At least I would belong to one side, and they wouldn’t question my clothes.

What I see in the mirror makes me unhappy.

Unfortunately, what I’m going to write is not a success story. I’m 20 years old, and I’ve already left behind perhaps the most beautiful and crazy years of adolescence that I could have spent in my life in long clothes, headscarves, coifs, and coats. My cover story started when I was 14. As I read here, as most of my friends have written, I have never been a child who can dress as I wish. It is still like yesterday; my friends were continually questioning me while I was wearing long-sleeved T-shirts in the summertime.

I couldn’t even show my hair the way I wanted because it was a shame. It was comforting for me to cover my hair while I was like this; at least I would belong to one side, and they wouldn’t question my clothes. I was brought up with such an attitude of mind that I started wearing a headscarf. When I felt utterly belonging to one side, I began to harbor hostility to everyone who was not like me. All the girls who do not wear headscarves sounded naughty, immoral to me, or rather, I was offended with everything they could do liberally because I desired for what they could do inwardly. 

As time passed, my ideas began to radicalize. There was no room for tolerance in my life until I went to the university in Istanbul for the first time when I could go away from my family and their ideas. I was alone with myself and became myself. It was a cultural shock for me to come from a small city of Anatolia to Istanbul. Of course, people could dress more openly than those in my hometown, and young people could hold hands and kiss where they wanted. Even though life in the early days made me even more radical, I gradually started to follow different views on social media. I slowly started to open my mind and become more tolerant of the differences. I gradually became separated from the political thought that represented my dress style and began to hate at some point, unfortunately.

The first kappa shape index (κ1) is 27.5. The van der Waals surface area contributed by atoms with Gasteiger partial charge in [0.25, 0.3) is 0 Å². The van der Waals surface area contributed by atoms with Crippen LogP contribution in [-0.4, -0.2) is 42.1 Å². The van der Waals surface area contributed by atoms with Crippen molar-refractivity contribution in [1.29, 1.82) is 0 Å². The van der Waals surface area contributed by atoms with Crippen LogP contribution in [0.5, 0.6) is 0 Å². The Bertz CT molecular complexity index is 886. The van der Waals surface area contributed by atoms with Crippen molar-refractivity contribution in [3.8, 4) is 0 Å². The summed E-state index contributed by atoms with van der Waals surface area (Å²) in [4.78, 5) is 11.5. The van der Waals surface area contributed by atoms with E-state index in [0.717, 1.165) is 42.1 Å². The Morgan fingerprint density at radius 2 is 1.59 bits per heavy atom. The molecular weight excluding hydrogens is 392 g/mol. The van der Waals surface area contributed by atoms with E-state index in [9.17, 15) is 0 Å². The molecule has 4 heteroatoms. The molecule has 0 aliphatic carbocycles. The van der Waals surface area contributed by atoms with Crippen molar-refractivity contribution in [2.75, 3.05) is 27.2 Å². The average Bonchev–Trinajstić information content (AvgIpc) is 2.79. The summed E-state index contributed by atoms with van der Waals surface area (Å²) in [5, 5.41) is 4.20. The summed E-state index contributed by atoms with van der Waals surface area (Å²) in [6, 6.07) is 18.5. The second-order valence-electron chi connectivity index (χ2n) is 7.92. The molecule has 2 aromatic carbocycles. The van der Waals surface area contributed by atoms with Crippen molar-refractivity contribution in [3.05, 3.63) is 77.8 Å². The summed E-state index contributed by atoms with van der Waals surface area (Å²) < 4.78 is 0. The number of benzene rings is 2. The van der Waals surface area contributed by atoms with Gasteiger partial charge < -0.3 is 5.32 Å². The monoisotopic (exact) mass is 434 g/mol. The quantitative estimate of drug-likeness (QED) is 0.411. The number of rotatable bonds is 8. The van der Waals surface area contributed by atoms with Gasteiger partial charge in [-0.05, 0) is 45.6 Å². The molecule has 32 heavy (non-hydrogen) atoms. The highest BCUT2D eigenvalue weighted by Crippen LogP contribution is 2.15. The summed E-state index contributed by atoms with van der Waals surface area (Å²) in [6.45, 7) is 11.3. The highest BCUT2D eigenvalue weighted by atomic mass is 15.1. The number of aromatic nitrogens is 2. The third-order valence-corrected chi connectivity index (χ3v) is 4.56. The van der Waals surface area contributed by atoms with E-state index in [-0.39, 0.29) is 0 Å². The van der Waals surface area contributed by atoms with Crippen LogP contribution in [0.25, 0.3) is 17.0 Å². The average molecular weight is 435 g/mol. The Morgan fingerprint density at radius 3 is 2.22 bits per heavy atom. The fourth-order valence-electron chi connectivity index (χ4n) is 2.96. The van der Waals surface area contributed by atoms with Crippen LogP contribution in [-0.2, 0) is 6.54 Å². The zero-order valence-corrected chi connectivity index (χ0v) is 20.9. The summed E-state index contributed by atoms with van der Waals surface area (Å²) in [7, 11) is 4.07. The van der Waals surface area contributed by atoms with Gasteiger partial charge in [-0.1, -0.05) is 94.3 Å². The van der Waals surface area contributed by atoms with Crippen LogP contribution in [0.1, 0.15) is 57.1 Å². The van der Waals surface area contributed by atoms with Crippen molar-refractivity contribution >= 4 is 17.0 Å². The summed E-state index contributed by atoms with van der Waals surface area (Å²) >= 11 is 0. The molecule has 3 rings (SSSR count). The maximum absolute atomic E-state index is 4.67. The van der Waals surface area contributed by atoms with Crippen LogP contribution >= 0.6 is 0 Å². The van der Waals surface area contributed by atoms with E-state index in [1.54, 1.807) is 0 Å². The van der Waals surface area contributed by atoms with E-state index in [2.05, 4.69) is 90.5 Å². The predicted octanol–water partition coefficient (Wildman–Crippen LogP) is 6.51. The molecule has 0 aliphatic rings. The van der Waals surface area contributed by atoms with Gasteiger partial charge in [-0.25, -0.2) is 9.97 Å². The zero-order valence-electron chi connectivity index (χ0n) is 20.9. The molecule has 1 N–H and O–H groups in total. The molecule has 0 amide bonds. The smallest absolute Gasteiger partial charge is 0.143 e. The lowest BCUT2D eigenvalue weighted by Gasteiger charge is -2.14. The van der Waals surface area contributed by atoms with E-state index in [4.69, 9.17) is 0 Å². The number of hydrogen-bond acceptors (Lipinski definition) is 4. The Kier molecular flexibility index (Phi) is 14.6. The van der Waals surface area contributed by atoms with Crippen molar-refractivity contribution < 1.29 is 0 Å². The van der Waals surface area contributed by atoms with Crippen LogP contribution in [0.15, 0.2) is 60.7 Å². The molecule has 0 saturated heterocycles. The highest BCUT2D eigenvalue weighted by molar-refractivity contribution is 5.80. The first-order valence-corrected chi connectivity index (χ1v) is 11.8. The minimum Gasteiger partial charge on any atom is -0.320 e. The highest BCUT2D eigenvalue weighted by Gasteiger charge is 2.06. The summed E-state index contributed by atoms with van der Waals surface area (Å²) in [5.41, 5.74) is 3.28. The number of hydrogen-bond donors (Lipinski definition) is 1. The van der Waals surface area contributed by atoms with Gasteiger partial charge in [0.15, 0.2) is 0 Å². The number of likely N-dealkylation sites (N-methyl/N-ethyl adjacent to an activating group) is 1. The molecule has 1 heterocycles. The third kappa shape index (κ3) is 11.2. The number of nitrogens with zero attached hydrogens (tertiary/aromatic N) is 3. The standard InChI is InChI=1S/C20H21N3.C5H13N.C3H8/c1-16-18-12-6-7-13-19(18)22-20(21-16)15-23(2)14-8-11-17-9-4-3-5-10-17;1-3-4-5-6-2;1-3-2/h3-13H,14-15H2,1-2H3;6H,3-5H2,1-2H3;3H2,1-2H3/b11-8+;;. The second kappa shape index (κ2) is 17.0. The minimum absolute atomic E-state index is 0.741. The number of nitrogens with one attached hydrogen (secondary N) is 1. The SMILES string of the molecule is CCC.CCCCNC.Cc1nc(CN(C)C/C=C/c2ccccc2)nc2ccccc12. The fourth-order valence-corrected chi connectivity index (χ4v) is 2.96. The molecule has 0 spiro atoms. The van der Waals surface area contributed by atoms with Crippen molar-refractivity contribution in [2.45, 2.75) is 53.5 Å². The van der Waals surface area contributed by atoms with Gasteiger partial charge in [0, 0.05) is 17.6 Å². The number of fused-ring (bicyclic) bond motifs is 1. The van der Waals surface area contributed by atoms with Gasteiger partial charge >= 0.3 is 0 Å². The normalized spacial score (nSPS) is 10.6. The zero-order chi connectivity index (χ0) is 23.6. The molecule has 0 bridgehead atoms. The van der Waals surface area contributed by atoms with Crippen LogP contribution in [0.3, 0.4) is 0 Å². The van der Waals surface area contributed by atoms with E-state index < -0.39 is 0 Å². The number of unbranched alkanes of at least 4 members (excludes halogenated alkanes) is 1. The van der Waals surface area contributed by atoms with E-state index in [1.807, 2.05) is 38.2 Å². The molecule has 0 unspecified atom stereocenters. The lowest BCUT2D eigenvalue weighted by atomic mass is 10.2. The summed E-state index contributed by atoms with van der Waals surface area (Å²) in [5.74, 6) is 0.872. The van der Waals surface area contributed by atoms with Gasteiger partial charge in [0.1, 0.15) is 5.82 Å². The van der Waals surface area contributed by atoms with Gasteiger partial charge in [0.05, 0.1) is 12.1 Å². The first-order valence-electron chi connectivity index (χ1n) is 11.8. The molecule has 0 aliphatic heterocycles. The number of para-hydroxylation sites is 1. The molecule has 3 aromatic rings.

As this divergence continued, I realized that I was thoroughly disgusted with the ideologies and actions compatible with the headscarf. Perhaps I was literally in the opposite of them. So much so that even if I think deeply about this, it makes me frightened, and I feel that I have lost my faith completely. It seems cruel to wear a headscarf on my clothes that have already started to become tight and shorten and have nothing to do with headscarves. What I see in the mirror makes me unhappy. My last two years have been spent with these thoughts. Then I met this platform and saw people like me who managed to stop wearing headscarf despite being from overly conservative families and still have good relations with the family, which gave me courage. 

For a while, I’ve been thinking about how I will tell my family I want to uncover. How do I explain it to them? When should I explain it? How do they react? What should I do with their possible reactions? My days are spent thinking about them. When I am away from my family in Istanbul, everything seems to be possible. Because I’m here all by myself and living my own life, everything seems easier when I look at it. But when I come home on holiday, I’m actually going to encounter the impossibility of what I think really scares me. I didn’t even think about my environment, who would say what behind my back. The only thing that matters to me is that my family has seen me as an independent individual and respects my desire for the first time. I will eventually remove the headscarf from my life, maybe when I graduate and gain my economic independence, maybe when I get married, maybe when I start living and working abroad. But what I want is to win my freedom before the best years of my youth. I hope I can do it before it’s too late. If I succeed, I will rewrite it here, and I will hope for others as other stories here hope for me.

(Image: Kathrin Honesta)

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